In honor of Valentine’s Day (yes, I realize that was almost a week ago, which is when I started writing this post, but only getting around to publishing it now), I thought I’d write a post about partnerships… of the dance variety! Coincidentally, Henrik of Tights and Tiaras and Rebecca of Tendus Under a Palm Tree just posted The Virtual Pas de Deux – A Guide to Partnering (part 1).
In last Sunday’s company class we were working on a new piece for our upcoming show. The director wanted a bit of a pas de deux in the middle of the piece (I’m using the ballet terminology even though the piece is more hip hop than ballet…) involving our token guy and me. After we figured out what we were going to do we started working on it to music (and within the context of the overall piece). We’ve done some cool lifts and stuff before, but this piece is definitely the most dynamic and impressive bit we’ve worked on to date.
During the first full-out run-through of the piece I experienced a brief moment of panic as I spun towards my partner. It’s one thing to be dancing alone and knowing that your body is in entire control of its motion. It’s another to be dancing with someone else and having to relinquish some of the control to that person. But almost as soon as that fear gripped me I was able to think, nope, it’s okay, he’s got you, and just went for it. Spun, dropped… and caught a glimpse of us in the mirror. It looked… amazing.
And I’m pretty sure that’s in large part related to the fact that I am able to place all my trust in my partner. When you can just go for a move without fear of ending up as road kill it makes the lift/spin/whatever I think it really elevates a move from looking awkward and slightly scary to exhilarating and amazing. The prior weekend I had an experience that really brought home for me how much my trust in my partner plays into what we’re able to do. We had some actors come to our class to show them some lifts they could integrate into the choreography of the musical they’re putting on. They did great for the most part, but when I was practicing lifts with the actors it was hard for me to let go. It’s not that I thought any of them would intentionally drop me, but that bond I take for granted with my partner was missing and I could feel myself being tentative in the lifts and they definitely didn’t go as well as normal. This isn’t to say we haven’t had mishaps with lifts gone wrong, but I always know that he’s got my back (and similarly, if I feel that I’m not in a stable position I won’t let him risk hurting himself).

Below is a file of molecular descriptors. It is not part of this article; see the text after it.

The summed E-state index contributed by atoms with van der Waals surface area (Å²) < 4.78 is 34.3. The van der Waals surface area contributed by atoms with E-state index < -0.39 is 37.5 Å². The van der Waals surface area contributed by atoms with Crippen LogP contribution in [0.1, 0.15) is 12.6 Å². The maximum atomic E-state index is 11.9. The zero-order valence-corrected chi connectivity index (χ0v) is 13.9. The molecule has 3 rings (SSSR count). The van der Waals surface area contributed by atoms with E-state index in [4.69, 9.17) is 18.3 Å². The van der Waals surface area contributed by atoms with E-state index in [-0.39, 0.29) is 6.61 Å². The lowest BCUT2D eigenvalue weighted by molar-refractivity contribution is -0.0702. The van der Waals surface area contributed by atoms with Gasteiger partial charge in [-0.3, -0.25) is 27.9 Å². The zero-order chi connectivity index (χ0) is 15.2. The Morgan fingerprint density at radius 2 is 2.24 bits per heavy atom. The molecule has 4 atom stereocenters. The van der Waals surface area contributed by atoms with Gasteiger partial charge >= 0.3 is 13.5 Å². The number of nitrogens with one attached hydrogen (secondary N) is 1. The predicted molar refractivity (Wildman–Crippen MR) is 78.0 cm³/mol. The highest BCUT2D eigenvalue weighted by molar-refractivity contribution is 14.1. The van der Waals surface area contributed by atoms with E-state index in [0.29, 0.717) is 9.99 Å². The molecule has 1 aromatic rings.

Similarly… this whole concept of trust really plays into our ability to dance solo. If you doubt your abilities then the body tends to follow the brain. If you can trust that your body will do what you want it to, amazing things can happen. But that’s far easier said than done. I’m still terrified of handstands, which annoys me. If I could get handstands down I could do a lot more cool things with hip-hop, but it remains a mental hurdle I have to clear. Until then, I guess I’ll just have to be satisfied with spinning through the air on my partner’s shoulder. Things could be worse… 😉